Wrong, for the right reasons by Ritu Lalit

Have you read this very readable book about a young woman who couldn’t live with a cheating spouse and decided to go back to her parents’ home?

It’s real and begins with all that prevents Indian women from walking out of abusive marriages, and goes on, grippingly, to what might follow if they are left with no options.

Since it is real, how can it not include male child preference and all that it entails, and yet, what had to be a traumatic experience is dealt with delightful humour and amazing positivity. And it’s set in India – the characters felt familiar.

Wrong, for the right reasons by Ritu Lalit

I read it in one go, cancelling a meeting with friends.

I disagreed with the stereotyping…

‘I admire men; they come pre-installed with a Get-Set-Go machine in their mind unlike us women who have to first freak out, cry, vent and then get going.’

But Ritu Lalit kind of makes up for the stereotyping with an honest and frank look at the society. And with plenty of humour.

‘Give us a bad woman driver who rams into a divider that sat in the middle of a road, minding its own business and we will dine out on that story for years.  If, God forbid, we witness a wardrobe malfunction, we’ll declare a national holiday’

“Mama’s upbringing had been stern and it had ingrained in me the tendency of being bullied.”

“Strange how compliments can dictate our tastes, we are a needy species.”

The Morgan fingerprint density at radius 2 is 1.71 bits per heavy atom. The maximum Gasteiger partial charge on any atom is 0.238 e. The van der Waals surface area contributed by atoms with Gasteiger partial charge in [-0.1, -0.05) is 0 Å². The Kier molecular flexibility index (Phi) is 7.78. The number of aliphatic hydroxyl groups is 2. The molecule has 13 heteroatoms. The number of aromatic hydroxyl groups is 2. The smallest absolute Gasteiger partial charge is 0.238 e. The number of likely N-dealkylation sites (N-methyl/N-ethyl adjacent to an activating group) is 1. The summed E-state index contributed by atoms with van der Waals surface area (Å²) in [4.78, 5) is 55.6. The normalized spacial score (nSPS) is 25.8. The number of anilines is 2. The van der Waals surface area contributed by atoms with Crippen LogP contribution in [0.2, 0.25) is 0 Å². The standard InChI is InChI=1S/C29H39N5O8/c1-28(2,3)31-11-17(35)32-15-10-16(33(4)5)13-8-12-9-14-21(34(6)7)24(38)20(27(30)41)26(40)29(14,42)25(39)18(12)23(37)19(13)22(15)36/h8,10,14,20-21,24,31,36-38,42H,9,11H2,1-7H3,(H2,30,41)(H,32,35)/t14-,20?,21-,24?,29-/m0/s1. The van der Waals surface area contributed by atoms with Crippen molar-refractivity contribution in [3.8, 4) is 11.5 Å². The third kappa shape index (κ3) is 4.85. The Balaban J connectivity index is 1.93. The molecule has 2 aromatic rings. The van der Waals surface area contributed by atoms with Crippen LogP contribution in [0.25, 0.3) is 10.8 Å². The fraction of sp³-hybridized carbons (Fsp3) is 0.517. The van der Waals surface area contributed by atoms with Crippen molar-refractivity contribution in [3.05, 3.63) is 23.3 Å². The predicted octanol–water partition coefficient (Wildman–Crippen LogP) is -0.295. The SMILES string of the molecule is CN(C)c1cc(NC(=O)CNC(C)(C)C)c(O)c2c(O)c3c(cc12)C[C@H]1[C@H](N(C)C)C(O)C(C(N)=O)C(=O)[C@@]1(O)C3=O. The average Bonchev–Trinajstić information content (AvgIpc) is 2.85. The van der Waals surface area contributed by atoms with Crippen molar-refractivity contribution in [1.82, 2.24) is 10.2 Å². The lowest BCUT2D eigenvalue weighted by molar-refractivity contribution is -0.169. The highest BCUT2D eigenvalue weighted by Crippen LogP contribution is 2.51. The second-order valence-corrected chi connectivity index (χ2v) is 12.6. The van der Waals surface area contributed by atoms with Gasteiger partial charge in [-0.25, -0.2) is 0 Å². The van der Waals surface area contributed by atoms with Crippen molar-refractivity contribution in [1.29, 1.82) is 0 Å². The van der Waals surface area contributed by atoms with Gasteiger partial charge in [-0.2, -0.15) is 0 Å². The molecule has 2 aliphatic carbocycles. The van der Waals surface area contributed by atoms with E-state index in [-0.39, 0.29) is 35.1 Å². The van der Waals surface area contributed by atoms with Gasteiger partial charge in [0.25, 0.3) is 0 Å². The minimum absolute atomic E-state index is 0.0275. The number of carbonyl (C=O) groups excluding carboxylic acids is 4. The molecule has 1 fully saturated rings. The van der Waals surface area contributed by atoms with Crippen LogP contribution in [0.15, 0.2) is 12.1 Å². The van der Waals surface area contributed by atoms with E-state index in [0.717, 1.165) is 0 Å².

Some reviews on goodreads.com



11 thoughts on “Wrong, for the right reasons by Ritu Lalit

    • I like short reads. This one was interesting, predictable but a tad lengthy. The stories were well told – the one of relationships going wrong, the one a teen girl making life hard for all etc. I particularly liked her short blurb at the beginning of every chapter -the one on frenemy was super cool!

      The best part – the book talks of stinky farts, of all things we choose to sweep around the carpet – broken relationships, one-night stands due to vengence, non-indian girlfriends, alternative career choices, being friendly with the other woman (blasphemous) and the nagging relative we all have but choose to ignore!

      I’ll surely pick up Ritu’s books again! Thanks for the recco.


  1. Pingback: Monica Lewinsky on Cyber Bullying | The Life and Times of an Indian Homemaker

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